The Room Review

Out of all the mobile games I have played so far, The Room is by far the one that feels the most like a premium experience. If there is a AAA category on mobile, this is a prime example of how to do it right. Ironically an independent studio made it, which just shows you how nontraditional this space is.

From the title you might expect The Room to be a game where you are stuck in a room that you have to escape from. In fact it turns out to be the opposite. You are in a room with a safe that you have to figure out how to get into. Being a puzzle game, you find everything you need to get in somewhere on the safe itself. The game is divided into chapters: each time you open the container you find another inside that you must open. You start each chapter by inspecting the container to identify the points that you can interact with it. Many of these points will do nothing until you obtain some object (a key, a cog, a crank, etc) from another part of the container. All your interactions are intentionally tactile, making good use of the touch screen.

The puzzles tend to do a good job of walking the fine line between being too hard and too easy. I was concerned at the beginning when it insisted on continuously giving me hints. It soon stopped and I realized that I was sorely unprepared for what I had gotten myself into. Most of the levels were quite enjoyable, giving just enough challenge to result in a satisfying “Aha!” moment. Even when if you get completely stuck, the game gives optional hints. There are usually a set of hints for a particular puzzle. They start general and vague and progress to being so specific that I never had to look online for an answer.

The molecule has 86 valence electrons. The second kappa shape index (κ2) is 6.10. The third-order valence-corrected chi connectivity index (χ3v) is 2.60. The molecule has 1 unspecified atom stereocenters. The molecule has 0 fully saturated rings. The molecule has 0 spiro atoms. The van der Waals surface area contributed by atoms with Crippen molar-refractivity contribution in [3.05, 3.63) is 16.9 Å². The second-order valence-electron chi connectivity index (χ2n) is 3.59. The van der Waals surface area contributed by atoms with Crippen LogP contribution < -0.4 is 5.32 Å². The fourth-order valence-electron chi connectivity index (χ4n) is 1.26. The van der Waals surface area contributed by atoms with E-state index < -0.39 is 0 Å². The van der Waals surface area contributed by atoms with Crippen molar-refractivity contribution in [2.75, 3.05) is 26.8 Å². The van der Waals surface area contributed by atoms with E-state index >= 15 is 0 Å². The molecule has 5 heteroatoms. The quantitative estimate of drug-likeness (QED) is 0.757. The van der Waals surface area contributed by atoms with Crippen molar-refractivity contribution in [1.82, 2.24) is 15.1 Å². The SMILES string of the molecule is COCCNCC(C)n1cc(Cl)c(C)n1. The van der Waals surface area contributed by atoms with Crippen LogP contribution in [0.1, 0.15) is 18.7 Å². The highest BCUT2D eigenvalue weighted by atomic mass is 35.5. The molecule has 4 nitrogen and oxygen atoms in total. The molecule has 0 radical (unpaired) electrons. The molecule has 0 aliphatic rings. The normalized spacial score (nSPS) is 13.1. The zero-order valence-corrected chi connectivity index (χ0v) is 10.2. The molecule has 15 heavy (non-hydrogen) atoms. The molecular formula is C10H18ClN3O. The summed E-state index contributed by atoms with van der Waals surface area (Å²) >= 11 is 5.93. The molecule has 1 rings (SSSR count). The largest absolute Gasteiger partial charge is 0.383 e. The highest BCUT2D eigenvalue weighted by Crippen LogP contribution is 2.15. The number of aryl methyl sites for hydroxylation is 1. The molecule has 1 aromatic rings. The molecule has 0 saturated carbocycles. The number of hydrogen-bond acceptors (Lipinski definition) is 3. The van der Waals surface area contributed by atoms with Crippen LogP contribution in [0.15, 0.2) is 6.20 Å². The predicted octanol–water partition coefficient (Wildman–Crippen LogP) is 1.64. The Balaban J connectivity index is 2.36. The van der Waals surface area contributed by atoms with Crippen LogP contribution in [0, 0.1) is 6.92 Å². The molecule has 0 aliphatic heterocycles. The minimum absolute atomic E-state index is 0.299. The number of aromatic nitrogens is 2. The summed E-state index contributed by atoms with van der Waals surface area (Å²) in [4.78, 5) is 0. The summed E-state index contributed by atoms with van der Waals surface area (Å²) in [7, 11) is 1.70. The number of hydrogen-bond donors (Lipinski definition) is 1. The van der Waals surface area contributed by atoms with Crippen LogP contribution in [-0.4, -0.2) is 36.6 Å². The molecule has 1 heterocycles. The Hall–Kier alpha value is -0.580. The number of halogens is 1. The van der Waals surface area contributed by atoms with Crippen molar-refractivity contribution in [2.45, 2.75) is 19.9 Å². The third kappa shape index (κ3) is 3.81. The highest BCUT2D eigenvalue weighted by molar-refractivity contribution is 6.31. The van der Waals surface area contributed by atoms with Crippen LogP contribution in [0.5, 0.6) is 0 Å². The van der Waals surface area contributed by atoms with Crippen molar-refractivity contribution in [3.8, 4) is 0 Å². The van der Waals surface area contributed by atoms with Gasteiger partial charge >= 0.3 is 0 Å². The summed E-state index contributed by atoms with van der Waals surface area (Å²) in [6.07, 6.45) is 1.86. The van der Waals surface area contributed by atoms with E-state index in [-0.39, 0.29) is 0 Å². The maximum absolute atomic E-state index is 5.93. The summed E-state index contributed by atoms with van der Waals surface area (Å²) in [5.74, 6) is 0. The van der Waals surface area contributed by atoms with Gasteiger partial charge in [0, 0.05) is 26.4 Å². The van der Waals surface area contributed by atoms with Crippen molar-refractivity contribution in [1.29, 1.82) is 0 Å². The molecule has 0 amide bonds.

The story is told through a series of notes left by the previous owner of the safe. They had been researching what they call the Null element, and the game soon takes on a creepy old-world mysticism vibe. In a lot of ways it reminds me of Amnesia: the Dark Descent, though of course it is not a horror game. The story tropes, the tactile interactions with the world, and even the visuals all contribute to this feeling. The game was lauded when it came out for its visuals, and they still hold up for the most part. There were a few textures that I would have liked to be higher resolution, and a couple of times I was distracted by jagged edges on objects, but it wasn’t a chronic problem. Also if you get the PC edition this should be less of a problem as they touched up many of the textures.

One of the important things in a mobile game is being able to pick it up for quick sessions and put it down at will. The Room manages this by saving after every action, so you are free to leave and come back as often as you need to. I did not find it difficult to remember what I was in the middle of doing when returning to the game.

If you have a choice of different devices to play on, go with the one with the largest screen. I played on my Nexus 5, and there were a few times I felt cramped and had to lean in close to inspect objects. The game is also quite dark, so you will have a hard time playing anywhere near sunlight.

There are five chapters in the game (four at launch and an epilogue that was added to lead into the sequel). It was not an especially long game (took me a weekend of moderate playtime) but it was not nearly as short as Monument Valley. I would say that it is worth a good $3–4, and fortunately because it is a relatively old game you will find it for a lot less. Check it out on Android, iOS, Kindle, or PC.


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Originally published at ianrbuck.blogspot.com on September 15, 2014.